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Yosemite High Sierra Camps Trip Report

Yosemite Camp CabinsYOSEMITE HIGH SIERRA CAMPS — AUGUST 2016

By Rachael Swift

I recently completed a 6 day, 5 night ranger-guided group hut-to-hut hike to four of the Yosemite High Sierra Camps.  I was accompanied by my husband Bill and our 23 year old son Tom. We started at Tuolumne Meadows Lodge and from there hiked to Sunrise, Merced Lake, Vogelsang, and then back to Tuolumne Meadows Lodge. We did not go to the camps at May Lake or Glen Aulin which I am now really looking forward to seeing at some future time.

Reservations are by lottery through the National Parks Service concessionaire website.

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Trip Report: Pilgrimage to Iona

By Hut2Hut Pilgrimage Editor Amanda Wagstaff

Iona-Abbey-View

View of the abbey complex on Iona © Amanda Wagstaff 2016

I arrived in Glasgow and immediately realized that I was overdressed. It was only the first of June, but a spell of cloudless summer weather had overtaken the west of Scotland. As I walked across town with my backpack, I could feel sweat dripping down my face and the beginnings of sunburn on my neck. I was a mess by the time I reached Queen Street Station.

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Trip Report: Kerry Way, Ireland

Trip Report: Kerry Way

May 2016

Overview: The Kerry Way affords beautiful coastal views, passes through upland moors and bucolic agricultural areas, and passes under Ireland’s highest mountain and one if its most spectacular mountains ranges, the MacGillycuddy’s Reeks. The full Kerry Way is 130 miles long, beginning at Killarney and proceeding inland towards Glenbeigh, after which the trail generally follows at a distance the shoreline of the Inervagh Peninsula and circles back to Killarney.  Walkers usually allow 9 or more days for the full walk, though it can be done more quickly by very strong walkers.   Having only four days for this walk, I cut out certain sections and hitch-hiked ahead to get a sense of the range of terrains covered.  This was a research trip so I stopped fairly often to talk with people who work on the trail.  The trail passes many villages and accommodations are plentiful.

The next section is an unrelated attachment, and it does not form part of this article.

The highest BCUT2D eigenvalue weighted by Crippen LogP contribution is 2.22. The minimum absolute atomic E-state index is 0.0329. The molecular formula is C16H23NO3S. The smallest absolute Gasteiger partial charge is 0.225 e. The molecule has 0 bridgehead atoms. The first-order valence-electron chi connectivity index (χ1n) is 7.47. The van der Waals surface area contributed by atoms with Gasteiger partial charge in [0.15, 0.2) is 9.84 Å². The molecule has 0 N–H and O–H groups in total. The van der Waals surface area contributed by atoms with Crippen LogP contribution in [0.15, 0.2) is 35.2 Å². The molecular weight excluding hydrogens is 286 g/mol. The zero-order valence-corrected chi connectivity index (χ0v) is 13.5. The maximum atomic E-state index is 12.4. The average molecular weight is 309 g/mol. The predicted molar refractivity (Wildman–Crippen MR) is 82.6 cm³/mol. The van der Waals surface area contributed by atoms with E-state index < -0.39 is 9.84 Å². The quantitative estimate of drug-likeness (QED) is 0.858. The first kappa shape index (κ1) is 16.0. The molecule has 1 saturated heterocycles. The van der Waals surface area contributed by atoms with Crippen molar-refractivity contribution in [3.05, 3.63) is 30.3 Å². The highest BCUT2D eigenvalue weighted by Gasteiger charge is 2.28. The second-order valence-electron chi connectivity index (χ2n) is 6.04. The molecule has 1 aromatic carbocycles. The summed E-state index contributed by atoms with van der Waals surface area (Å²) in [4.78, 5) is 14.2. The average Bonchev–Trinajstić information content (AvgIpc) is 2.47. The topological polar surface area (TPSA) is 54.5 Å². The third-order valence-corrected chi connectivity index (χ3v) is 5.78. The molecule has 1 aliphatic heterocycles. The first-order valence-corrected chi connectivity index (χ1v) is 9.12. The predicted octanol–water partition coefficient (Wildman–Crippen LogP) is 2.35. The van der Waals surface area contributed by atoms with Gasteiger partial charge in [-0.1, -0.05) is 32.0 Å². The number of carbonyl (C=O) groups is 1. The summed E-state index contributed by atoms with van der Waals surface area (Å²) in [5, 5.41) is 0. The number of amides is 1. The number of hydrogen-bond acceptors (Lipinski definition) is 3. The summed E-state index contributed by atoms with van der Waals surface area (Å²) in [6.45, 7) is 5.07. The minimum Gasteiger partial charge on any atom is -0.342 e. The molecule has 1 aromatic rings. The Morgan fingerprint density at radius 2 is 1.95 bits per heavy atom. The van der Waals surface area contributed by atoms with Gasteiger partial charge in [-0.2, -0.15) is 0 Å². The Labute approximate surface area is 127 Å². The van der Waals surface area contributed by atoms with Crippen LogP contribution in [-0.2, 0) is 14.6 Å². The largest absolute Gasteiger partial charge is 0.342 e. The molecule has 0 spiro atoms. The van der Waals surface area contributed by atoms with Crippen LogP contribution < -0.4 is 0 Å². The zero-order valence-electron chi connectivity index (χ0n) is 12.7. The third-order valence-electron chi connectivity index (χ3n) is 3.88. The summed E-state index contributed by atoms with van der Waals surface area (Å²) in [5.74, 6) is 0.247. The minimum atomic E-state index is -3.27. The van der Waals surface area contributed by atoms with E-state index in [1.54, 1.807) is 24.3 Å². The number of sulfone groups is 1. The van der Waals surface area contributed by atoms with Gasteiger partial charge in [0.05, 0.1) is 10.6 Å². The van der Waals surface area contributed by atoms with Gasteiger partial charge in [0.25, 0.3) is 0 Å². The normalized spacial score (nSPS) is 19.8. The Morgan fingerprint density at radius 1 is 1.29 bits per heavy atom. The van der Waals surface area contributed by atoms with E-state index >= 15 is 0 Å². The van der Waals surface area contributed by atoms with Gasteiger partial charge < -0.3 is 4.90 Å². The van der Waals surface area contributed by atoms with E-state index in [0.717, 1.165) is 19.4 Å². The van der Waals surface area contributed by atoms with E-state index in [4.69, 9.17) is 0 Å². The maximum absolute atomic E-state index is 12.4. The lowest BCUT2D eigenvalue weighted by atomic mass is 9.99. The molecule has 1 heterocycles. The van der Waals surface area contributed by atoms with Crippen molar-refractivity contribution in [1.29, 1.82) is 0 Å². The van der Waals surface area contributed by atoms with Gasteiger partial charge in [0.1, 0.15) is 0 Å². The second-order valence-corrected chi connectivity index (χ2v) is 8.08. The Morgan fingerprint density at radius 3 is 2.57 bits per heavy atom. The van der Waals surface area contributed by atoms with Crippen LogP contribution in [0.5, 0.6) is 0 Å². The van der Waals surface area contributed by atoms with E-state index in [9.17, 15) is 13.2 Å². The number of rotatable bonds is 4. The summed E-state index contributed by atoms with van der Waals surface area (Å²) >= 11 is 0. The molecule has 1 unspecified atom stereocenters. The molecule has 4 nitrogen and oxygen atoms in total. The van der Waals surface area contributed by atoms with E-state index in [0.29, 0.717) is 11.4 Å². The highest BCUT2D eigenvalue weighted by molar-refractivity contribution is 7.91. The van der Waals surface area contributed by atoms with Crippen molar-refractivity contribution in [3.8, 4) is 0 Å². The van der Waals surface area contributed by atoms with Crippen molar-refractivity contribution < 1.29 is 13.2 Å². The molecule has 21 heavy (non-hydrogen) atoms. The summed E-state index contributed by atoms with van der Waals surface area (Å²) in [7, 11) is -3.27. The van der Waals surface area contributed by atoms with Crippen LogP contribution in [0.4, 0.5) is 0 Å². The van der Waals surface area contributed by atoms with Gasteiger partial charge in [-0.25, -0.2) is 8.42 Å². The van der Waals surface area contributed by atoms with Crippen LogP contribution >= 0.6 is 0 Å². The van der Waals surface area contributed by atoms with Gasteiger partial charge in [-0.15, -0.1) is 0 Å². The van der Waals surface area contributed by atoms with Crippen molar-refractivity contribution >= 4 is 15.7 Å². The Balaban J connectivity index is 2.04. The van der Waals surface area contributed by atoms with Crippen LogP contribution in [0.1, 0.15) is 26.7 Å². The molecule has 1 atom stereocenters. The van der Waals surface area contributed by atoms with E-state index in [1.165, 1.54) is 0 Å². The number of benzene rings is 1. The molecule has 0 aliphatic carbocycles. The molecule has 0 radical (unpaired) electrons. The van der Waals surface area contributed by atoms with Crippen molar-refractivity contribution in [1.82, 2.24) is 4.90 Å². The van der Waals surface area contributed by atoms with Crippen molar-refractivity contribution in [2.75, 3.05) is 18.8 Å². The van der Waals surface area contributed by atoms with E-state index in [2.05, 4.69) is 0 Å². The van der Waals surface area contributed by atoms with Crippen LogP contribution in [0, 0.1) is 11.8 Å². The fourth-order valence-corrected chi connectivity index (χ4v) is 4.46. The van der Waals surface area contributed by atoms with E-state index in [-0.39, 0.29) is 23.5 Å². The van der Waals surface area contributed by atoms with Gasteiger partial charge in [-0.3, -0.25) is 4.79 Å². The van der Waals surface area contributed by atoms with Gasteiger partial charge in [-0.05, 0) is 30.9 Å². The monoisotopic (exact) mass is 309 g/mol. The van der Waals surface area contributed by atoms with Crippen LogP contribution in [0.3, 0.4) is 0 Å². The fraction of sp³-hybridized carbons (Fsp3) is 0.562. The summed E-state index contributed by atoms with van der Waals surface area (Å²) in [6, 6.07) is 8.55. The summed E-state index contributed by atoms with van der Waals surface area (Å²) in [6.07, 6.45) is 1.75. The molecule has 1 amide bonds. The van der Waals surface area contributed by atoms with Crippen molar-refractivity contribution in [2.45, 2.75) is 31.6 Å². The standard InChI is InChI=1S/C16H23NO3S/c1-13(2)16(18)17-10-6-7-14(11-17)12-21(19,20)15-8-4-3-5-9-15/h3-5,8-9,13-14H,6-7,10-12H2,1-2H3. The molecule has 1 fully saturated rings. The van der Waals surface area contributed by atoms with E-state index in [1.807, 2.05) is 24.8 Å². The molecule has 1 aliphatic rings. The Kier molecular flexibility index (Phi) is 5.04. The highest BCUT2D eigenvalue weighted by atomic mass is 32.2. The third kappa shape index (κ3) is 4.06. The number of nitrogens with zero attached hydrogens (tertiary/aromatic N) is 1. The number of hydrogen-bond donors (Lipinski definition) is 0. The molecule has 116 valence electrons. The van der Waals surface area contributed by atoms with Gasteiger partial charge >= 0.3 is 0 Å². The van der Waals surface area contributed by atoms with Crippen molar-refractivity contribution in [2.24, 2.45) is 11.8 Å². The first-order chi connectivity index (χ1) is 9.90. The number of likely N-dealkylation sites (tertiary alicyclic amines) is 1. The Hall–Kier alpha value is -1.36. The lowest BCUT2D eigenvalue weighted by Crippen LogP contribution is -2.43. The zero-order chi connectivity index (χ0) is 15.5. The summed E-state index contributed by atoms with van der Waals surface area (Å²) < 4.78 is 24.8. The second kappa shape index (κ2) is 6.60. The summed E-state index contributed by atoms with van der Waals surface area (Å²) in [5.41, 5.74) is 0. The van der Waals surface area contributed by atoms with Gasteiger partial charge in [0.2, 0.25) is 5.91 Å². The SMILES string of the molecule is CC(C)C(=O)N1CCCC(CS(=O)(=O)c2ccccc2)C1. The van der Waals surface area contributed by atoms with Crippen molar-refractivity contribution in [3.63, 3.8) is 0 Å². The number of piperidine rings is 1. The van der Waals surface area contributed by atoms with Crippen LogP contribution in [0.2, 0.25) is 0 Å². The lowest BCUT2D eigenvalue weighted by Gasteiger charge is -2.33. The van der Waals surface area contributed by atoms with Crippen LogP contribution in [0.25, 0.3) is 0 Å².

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Burren Way Trip Report

Burren Way Trip Report

By Sam Demas

Overview:

As part of my research for a “Country Study” of long distance walking in Ireland, I walked much of this 132km classic Irish National Long Distance Waymarked Way through the sublime Burren landscape.  While this walk is 73% on little-used roads due to access rights limitations, it passes through a magical cultural and natural landscape abounding in historical, archaeological, botanical, geological, and habitat features.  The Burren is part of the UNESCO recognised Burren & Cliffs of Moher Geopark.  In addition to walking on the Way, its well worthwhile to depart from the Waymarked Way to take in some of the excellent National Looped Walks and nearby features. This is a brief sketch of the route I took and some wonders encountered.